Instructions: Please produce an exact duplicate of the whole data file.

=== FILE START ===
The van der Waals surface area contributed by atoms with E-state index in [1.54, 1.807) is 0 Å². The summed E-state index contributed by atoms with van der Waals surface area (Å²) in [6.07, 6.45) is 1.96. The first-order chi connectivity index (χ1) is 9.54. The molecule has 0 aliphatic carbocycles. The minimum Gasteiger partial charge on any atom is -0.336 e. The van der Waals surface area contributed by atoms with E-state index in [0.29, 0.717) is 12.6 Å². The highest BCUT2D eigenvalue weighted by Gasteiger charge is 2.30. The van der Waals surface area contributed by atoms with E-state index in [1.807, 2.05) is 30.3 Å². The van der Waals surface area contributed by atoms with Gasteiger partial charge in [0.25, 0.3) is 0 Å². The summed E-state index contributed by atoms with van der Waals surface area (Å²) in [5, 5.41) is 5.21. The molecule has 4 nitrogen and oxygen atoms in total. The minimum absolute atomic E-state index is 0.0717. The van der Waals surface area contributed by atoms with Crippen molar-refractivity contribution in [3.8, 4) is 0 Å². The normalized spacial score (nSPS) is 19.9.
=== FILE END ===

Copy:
The van der Waals surface area contributed by atoms with E-state index in [1.54, 1.807) is 0 Å². The summed E-state index contributed by atoms with van der Waals surface area (Å²) in [6.07, 6.45) is 1.96. The first-order chi connectivity index (χ1) is 9.54. The molecule has 0 aliphatic carbocycles. The minimum Gasteiger partial charge on any atom is -0.336 e. The van der Waals surface area contributed by atoms with E-state index in [0.29, 0.717) is 12.6 Å². The highest BCUT2D eigenvalue weighted by Gasteiger charge is 2.30. The van der Waals surface area contributed by atoms with E-state index in [1.807, 2.05) is 30.3 Å². The van der Waals surface area contributed by atoms with Gasteiger partial charge in [0.25, 0.3) is 0 Å². The summed E-state index contributed by atoms with van der Waals surface area (Å²) in [5, 5.41) is 5.21. The molecule has 4 nitrogen and oxygen atoms in total. The minimum absolute atomic E-state index is 0.0717. The van der Waals surface area contributed by atoms with Crippen molar-refractivity contribution in [3.8, 4) is 0 Å². The normalized spacial score (nSPS) is 19.9.